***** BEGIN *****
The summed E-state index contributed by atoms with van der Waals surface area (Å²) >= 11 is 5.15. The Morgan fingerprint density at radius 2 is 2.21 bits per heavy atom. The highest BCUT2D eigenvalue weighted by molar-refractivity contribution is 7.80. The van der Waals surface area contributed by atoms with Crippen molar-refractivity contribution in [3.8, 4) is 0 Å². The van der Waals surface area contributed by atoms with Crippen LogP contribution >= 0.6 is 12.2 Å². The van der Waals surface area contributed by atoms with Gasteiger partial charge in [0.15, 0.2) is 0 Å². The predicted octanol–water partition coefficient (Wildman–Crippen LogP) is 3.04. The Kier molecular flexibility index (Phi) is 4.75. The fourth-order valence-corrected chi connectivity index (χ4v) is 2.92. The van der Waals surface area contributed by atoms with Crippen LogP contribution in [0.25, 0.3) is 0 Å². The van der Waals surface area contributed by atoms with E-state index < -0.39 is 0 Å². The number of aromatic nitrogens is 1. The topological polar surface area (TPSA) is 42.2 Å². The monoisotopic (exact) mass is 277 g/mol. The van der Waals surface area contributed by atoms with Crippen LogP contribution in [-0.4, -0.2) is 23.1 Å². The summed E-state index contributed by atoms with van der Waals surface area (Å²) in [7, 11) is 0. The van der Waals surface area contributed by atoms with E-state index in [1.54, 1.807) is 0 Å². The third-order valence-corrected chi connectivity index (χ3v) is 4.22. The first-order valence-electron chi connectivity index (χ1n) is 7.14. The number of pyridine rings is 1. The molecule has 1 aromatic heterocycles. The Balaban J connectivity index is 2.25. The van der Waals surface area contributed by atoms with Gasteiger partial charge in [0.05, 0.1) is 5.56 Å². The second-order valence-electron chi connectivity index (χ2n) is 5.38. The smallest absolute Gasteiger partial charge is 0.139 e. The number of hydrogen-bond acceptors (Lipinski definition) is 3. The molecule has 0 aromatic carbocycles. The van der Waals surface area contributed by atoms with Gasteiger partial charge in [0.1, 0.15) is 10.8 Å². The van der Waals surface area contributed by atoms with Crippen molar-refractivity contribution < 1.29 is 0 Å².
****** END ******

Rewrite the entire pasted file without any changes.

The summed E-state index contributed by atoms with van der Waals surface area (Å²) >= 11 is 5.15. The Morgan fingerprint density at radius 2 is 2.21 bits per heavy atom. The highest BCUT2D eigenvalue weighted by molar-refractivity contribution is 7.80. The van der Waals surface area contributed by atoms with Crippen molar-refractivity contribution in [3.8, 4) is 0 Å². The van der Waals surface area contributed by atoms with Crippen LogP contribution >= 0.6 is 12.2 Å². The van der Waals surface area contributed by atoms with Gasteiger partial charge in [0.15, 0.2) is 0 Å². The predicted octanol–water partition coefficient (Wildman–Crippen LogP) is 3.04. The Kier molecular flexibility index (Phi) is 4.75. The fourth-order valence-corrected chi connectivity index (χ4v) is 2.92. The van der Waals surface area contributed by atoms with Crippen LogP contribution in [0.25, 0.3) is 0 Å². The van der Waals surface area contributed by atoms with E-state index < -0.39 is 0 Å². The number of aromatic nitrogens is 1. The topological polar surface area (TPSA) is 42.2 Å². The monoisotopic (exact) mass is 277 g/mol. The van der Waals surface area contributed by atoms with Crippen LogP contribution in [-0.4, -0.2) is 23.1 Å². The summed E-state index contributed by atoms with van der Waals surface area (Å²) in [7, 11) is 0. The van der Waals surface area contributed by atoms with E-state index in [1.54, 1.807) is 0 Å². The third-order valence-corrected chi connectivity index (χ3v) is 4.22. The first-order valence-electron chi connectivity index (χ1n) is 7.14. The number of pyridine rings is 1. The molecule has 1 aromatic heterocycles. The Balaban J connectivity index is 2.25. The van der Waals surface area contributed by atoms with Gasteiger partial charge in [0.05, 0.1) is 5.56 Å². The second-order valence-electron chi connectivity index (χ2n) is 5.38. The smallest absolute Gasteiger partial charge is 0.139 e. The number of hydrogen-bond acceptors (Lipinski definition) is 3. The molecule has 0 aromatic carbocycles. The van der Waals surface area contributed by atoms with Gasteiger partial charge in [0.1, 0.15) is 10.8 Å². The van der Waals surface area contributed by atoms with Crippen molar-refractivity contribution < 1.29 is 0 Å².